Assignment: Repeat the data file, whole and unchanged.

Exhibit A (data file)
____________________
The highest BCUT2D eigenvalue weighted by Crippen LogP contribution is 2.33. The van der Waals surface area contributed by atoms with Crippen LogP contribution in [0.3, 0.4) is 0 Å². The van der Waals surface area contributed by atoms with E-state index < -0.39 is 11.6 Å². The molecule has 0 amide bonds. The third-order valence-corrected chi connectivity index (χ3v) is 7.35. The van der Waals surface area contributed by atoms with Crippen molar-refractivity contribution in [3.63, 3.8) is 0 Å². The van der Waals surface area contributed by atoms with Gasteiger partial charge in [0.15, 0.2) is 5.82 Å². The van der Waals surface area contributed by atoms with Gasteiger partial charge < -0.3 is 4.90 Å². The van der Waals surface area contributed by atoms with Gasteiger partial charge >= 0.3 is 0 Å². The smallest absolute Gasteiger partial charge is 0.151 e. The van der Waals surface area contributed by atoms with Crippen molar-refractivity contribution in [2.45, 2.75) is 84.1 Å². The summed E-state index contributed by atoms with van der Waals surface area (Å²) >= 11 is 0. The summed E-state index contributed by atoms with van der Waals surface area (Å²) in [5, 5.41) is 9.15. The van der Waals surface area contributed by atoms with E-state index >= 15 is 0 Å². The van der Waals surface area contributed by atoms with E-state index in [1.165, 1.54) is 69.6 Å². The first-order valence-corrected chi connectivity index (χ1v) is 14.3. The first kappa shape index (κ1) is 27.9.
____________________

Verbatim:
The highest BCUT2D eigenvalue weighted by Crippen LogP contribution is 2.33. The van der Waals surface area contributed by atoms with Crippen LogP contribution in [0.3, 0.4) is 0 Å². The van der Waals surface area contributed by atoms with E-state index < -0.39 is 11.6 Å². The molecule has 0 amide bonds. The third-order valence-corrected chi connectivity index (χ3v) is 7.35. The van der Waals surface area contributed by atoms with Crippen molar-refractivity contribution in [3.63, 3.8) is 0 Å². The van der Waals surface area contributed by atoms with Gasteiger partial charge in [0.15, 0.2) is 5.82 Å². The van der Waals surface area contributed by atoms with Gasteiger partial charge < -0.3 is 4.90 Å². The van der Waals surface area contributed by atoms with Gasteiger partial charge >= 0.3 is 0 Å². The smallest absolute Gasteiger partial charge is 0.151 e. The van der Waals surface area contributed by atoms with Crippen molar-refractivity contribution in [2.45, 2.75) is 84.1 Å². The summed E-state index contributed by atoms with van der Waals surface area (Å²) >= 11 is 0. The summed E-state index contributed by atoms with van der Waals surface area (Å²) in [5, 5.41) is 9.15. The van der Waals surface area contributed by atoms with E-state index >= 15 is 0 Å². The van der Waals surface area contributed by atoms with E-state index in [1.165, 1.54) is 69.6 Å². The first-order valence-corrected chi connectivity index (χ1v) is 14.3. The first kappa shape index (κ1) is 27.9.